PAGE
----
At least forty percent of participating students across all participating schools (as defined in this document) must be students from low-income families, based on eligibility for free or reduced-price lunch subsidies under the Richard B. Russell National School Lunch Act, or other poverty measures that LEAs use to make awards under section 1113(a) of the ESEA.

Clearly this round is meant for a very specific type of school district. Only those districts who are in urban areas or extreme rural communities will meet this qualification. However, high poverty, high needs schools must follow very prescriptive rules based upon federal and state guidelines which limits their ability to innovate. This would seem to fly in the face of the grant competition’s goal of inspiring innovation. It does exploit a loophole that then allows the feds to funnel money to urban areas which, coincidentally I guess, tend to vote one way.

The next requirement is where the DOEd seeks direct control of your school board and superintendent.

  • Applicants must demonstrate a track record of commitment to the core education assurance areas (as defined in this document), including, for each LEA included in an application, an assurance signed by the LEA’s authorized legal representative that–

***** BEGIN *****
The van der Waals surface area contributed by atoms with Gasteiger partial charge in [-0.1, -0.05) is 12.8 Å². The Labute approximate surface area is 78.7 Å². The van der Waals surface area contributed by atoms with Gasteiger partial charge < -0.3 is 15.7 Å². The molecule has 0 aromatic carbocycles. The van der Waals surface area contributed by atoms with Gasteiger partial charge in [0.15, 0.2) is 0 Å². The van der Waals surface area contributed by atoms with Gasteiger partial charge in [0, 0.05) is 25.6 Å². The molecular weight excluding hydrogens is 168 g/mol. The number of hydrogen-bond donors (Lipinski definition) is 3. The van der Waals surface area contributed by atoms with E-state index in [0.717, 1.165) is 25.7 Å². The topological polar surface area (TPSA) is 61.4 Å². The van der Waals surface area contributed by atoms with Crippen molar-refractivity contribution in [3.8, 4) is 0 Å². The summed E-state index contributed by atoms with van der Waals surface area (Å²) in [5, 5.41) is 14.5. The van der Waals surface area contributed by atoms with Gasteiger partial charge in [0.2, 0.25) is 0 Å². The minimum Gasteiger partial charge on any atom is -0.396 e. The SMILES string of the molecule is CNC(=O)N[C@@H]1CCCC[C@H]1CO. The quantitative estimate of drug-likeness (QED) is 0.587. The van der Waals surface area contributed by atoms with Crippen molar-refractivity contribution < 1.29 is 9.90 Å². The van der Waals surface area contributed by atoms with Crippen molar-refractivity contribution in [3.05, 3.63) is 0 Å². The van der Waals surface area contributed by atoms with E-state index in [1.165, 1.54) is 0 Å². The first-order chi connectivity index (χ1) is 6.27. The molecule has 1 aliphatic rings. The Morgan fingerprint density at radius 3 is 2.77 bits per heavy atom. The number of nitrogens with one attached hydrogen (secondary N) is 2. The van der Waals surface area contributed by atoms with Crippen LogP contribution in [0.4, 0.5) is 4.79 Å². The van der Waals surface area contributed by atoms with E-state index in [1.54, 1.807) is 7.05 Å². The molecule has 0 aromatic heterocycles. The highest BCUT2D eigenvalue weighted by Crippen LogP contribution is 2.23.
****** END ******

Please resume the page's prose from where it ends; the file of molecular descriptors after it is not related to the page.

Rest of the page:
The LEA has, at a minimum, designed and committed to implement no later than the 2014-15 school year–

  1. a teacher evaluation system (as defined in this document);
  2. a principal evaluation system (as defined in this document);
  3. a LEA superintendent evaluation (as defined in this document); and
  4. a LEA school board evaluation (as defined in this document).

An assessment of the LEA school board that both evaluates performance and encourages professional growth. This evaluation system rating should reflect both (1) the feedback of many stakeholders, including but not limited to educators and parents; and (2) student outcomes performance in order to provide a detailed and accurate picture of the board’s performance.

See, now your school board members will be rated and their performance will be tied to student performance. One does not set out to create a rating without the intent to use it as a means to take action. If your district’s students continue to perform poorly on the standardized assessments, something may need to be done about your school board members. Your vote for them will be greatly diminished if not negated.

And nothing can come out of DOEd without the requisite requirement to provide DATA.

The LEA has a robust data system that has, at a minimum,–

  1. An individual teacher identifier with a teacher-student match; and
  2. The ability to match student level P-12 and higher education data.

def. Student Performance Data – information about the academic progress of a single student, such as formative and summative assessment data, coursework, instructor observations, information about student engagement and time on task, and similar information.